of commissioners of the sinking fund, to be composed
of the Secretary of the Treasury, the Vice President engrossed and read a third time; and being of the United States, and the Spealer of the House of engrossed, it was accordingly read the third Representatives, whose duty it shall be, without additime.
tional compensation, to make from time to time such
lawful rules and regulations as may be necessary for The question was upon the passage of the the management of said sinking fund. bill.
3. That said committee are further instructed to Mr. LYNCH. I hope some reason will be provide in said bill that all money which may accrue
from taxes that may be inposed upon the bonds or given why this joint resolution should be passed.
coupons of the public debt shall be, from time to Mr. AXTELL. This is a Hawaiian brig time, appropriated to the increment of the sinking
within ten days preceding said date, designate, with- bers." I have heard that phrase before. We be elected it will become his duty, and no gen. out regard to seniority, the best six brigadier generals to remain in commission; and the others shall
have been told that we conquered the South tleman upon this floor can characterize this be inustered out of the servies of the United States
by the “brutal force of numbers." We estab- | amendment as partisan in spirit. And let me at suid date, or within ten days thereafter.
lished great political right of freedom to all men say further, that while I desire this reduction Mr. GARFIELD. I trust that arendment by the brutal force of numbers, and by the of the Army and believe that it should be made will be voted down; and I will say a few words,
brutal force of numbers I trust we are to pro- 28 promptly as it can be made, I am satisfied as a good many meinbers are now here who tect ourselves from unnecessary expense. It that this difference between my amendment were not present last evening. The purpose is agreed that these officers are not needed now, and the amendment of the gentleman from of the committee is not to strike downı abso- yet this bill provides that they shall remain in Massachusetts, which postpones the muster-out lutely any Army officers. The amendments their places useless so long as they and each | for three months, is not a fault, but is rather a proposed by the gentleman from Wisconsin of them shall live, because it is invidious to merit in my amendment. I hope, therefore, [Mr. Paiva) and the gentleman from Massa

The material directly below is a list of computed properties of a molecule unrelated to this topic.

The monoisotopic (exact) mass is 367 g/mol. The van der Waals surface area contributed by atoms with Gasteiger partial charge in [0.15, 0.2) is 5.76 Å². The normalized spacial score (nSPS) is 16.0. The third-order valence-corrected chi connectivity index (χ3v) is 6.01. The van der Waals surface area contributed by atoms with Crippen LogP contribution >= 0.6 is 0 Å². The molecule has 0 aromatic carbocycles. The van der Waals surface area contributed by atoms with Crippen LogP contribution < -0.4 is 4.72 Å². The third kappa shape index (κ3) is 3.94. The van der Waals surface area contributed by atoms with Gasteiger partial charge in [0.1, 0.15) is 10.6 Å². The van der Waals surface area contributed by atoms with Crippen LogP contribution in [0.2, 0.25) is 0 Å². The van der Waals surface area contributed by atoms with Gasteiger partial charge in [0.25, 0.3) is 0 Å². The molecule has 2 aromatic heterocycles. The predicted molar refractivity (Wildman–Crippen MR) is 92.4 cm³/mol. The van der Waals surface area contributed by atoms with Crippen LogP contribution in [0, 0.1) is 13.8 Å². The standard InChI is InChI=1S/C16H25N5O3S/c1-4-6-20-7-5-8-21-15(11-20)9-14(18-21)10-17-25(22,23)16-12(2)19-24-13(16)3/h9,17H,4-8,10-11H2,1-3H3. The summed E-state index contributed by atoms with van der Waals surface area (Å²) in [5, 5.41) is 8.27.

make any discrimination
the House will accept it, not as a compromise chusetts (Mr. BuTien] muster out oflicers ab- Now, the amendment of my friend from Wis. between the committee and the gentleman from solutely, reducing them to a greater extent consin, which I am bound to renew, but which | Massachnsetts, but as a measure which on the perhaps than the Committee on Military Af- I hope will be voted down, puts that over till | whole will come nearer to meeting the views fairs deem necessary, beginning with major next March for the action of the President who of all Representatives of both parties on this generals and going down to the lowest grade. shall be chosen. That is speculating on the door, and will at the same time seeure to the It seems to me it we undertake this kind of chances of the election. Now, I propose that | greatest degree practicable one object which policy we will inaugurate invidious legislation. these men shall be mustered out after six the committee themselves have in view, by It puts it upon the President of the United months and that the General of the Army shall | avoiding undue rigor of treatment toward ibe States to take the list of ten brigadier generals, select those who, in his judgment, are the best oflicers mustered out. some of the most distinguished generals ever officers. Every general in the Army has had Mr. GARFIELD. By agreement last night in our Army, and select four who are not the to do this very thing during the war. We had it was arranged that a vote should be taken best and order them to be mustered out abso- to consolidate regiments, and there were sent to-day ou the amendment of the gentleman lutely. That is an invidious and difficult task down orders mustering out the supernumerary from Massachusetts [Mr. BUTLER] to the fourth to impose upon any President of the United oflicers. It is invidious, I agree, but it is ne. Section, to reduce the number of major genStates. Every one mustered out is to be mus- cessary to get rid of these officers in some way, erals from that provided in the bill. I suggest tered ont upon the express condition that he is and I know no better way than this to do it. that we go back and take that vote now, be. not ranked among the best brigadier generals [Here the hammer fell.]